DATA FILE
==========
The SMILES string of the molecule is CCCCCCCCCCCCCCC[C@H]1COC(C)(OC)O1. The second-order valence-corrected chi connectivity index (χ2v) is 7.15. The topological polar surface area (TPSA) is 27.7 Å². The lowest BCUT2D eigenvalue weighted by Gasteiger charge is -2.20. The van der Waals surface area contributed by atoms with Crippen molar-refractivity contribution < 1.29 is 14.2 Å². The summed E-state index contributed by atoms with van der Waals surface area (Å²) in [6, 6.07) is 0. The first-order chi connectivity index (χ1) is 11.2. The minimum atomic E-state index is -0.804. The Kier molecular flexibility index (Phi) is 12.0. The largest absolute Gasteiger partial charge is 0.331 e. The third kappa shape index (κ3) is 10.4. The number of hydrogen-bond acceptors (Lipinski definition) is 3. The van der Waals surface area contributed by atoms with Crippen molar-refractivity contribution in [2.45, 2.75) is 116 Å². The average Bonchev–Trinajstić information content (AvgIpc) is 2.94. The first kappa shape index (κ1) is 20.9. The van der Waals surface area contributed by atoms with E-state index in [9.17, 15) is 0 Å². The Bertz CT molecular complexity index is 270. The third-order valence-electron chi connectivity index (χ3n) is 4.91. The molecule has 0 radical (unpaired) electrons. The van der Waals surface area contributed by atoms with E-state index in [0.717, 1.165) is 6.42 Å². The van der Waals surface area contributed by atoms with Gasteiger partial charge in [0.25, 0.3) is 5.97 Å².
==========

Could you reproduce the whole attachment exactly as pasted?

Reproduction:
The SMILES string of the molecule is CCCCCCCCCCCCCCC[C@H]1COC(C)(OC)O1. The second-order valence-corrected chi connectivity index (χ2v) is 7.15. The topological polar surface area (TPSA) is 27.7 Å². The lowest BCUT2D eigenvalue weighted by Gasteiger charge is -2.20. The van der Waals surface area contributed by atoms with Crippen molar-refractivity contribution < 1.29 is 14.2 Å². The summed E-state index contributed by atoms with van der Waals surface area (Å²) in [6, 6.07) is 0. The first-order chi connectivity index (χ1) is 11.2. The minimum atomic E-state index is -0.804. The Kier molecular flexibility index (Phi) is 12.0. The largest absolute Gasteiger partial charge is 0.331 e. The third kappa shape index (κ3) is 10.4. The number of hydrogen-bond acceptors (Lipinski definition) is 3. The van der Waals surface area contributed by atoms with Crippen molar-refractivity contribution in [2.45, 2.75) is 116 Å². The average Bonchev–Trinajstić information content (AvgIpc) is 2.94. The first kappa shape index (κ1) is 20.9. The van der Waals surface area contributed by atoms with E-state index in [9.17, 15) is 0 Å². The Bertz CT molecular complexity index is 270. The third-order valence-electron chi connectivity index (χ3n) is 4.91. The molecule has 0 radical (unpaired) electrons. The van der Waals surface area contributed by atoms with E-state index in [0.717, 1.165) is 6.42 Å². The van der Waals surface area contributed by atoms with Gasteiger partial charge in [0.25, 0.3) is 5.97 Å².